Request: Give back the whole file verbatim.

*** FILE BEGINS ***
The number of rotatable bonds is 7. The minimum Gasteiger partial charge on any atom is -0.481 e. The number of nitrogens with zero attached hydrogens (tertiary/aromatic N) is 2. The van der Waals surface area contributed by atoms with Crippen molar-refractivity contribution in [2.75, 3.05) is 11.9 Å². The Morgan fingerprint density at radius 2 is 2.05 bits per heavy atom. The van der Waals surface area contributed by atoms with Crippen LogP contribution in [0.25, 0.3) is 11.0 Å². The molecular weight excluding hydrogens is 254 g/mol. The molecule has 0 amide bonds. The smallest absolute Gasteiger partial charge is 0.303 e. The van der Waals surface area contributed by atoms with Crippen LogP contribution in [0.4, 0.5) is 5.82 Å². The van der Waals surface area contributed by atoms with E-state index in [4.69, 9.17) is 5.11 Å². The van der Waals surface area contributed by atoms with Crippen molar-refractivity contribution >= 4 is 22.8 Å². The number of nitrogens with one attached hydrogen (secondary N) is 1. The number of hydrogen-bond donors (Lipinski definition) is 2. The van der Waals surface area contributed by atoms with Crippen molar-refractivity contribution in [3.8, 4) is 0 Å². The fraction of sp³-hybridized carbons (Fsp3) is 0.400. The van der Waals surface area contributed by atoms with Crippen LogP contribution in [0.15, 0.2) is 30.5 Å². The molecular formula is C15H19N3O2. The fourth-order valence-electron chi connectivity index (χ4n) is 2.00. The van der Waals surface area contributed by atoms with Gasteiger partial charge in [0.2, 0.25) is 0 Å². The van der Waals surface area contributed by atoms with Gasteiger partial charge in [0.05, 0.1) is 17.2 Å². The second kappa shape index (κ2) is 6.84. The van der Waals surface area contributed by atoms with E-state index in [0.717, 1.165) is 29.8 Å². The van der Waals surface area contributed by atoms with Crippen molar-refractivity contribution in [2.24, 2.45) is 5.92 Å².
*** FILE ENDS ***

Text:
The number of rotatable bonds is 7. The minimum Gasteiger partial charge on any atom is -0.481 e. The number of nitrogens with zero attached hydrogens (tertiary/aromatic N) is 2. The van der Waals surface area contributed by atoms with Crippen molar-refractivity contribution in [2.75, 3.05) is 11.9 Å². The Morgan fingerprint density at radius 2 is 2.05 bits per heavy atom. The van der Waals surface area contributed by atoms with Crippen LogP contribution in [0.25, 0.3) is 11.0 Å². The molecular weight excluding hydrogens is 254 g/mol. The molecule has 0 amide bonds. The smallest absolute Gasteiger partial charge is 0.303 e. The van der Waals surface area contributed by atoms with Crippen LogP contribution in [0.4, 0.5) is 5.82 Å². The van der Waals surface area contributed by atoms with E-state index in [4.69, 9.17) is 5.11 Å². The van der Waals surface area contributed by atoms with Crippen molar-refractivity contribution >= 4 is 22.8 Å². The number of nitrogens with one attached hydrogen (secondary N) is 1. The number of hydrogen-bond donors (Lipinski definition) is 2. The van der Waals surface area contributed by atoms with Crippen molar-refractivity contribution in [3.8, 4) is 0 Å². The fraction of sp³-hybridized carbons (Fsp3) is 0.400. The van der Waals surface area contributed by atoms with Crippen LogP contribution in [0.15, 0.2) is 30.5 Å². The molecular formula is C15H19N3O2. The fourth-order valence-electron chi connectivity index (χ4n) is 2.00. The van der Waals surface area contributed by atoms with Gasteiger partial charge in [0.2, 0.25) is 0 Å². The van der Waals surface area contributed by atoms with Gasteiger partial charge in [0.05, 0.1) is 17.2 Å². The second kappa shape index (κ2) is 6.84. The van der Waals surface area contributed by atoms with E-state index in [0.717, 1.165) is 29.8 Å². The van der Waals surface area contributed by atoms with Crippen molar-refractivity contribution in [2.24, 2.45) is 5.92 Å².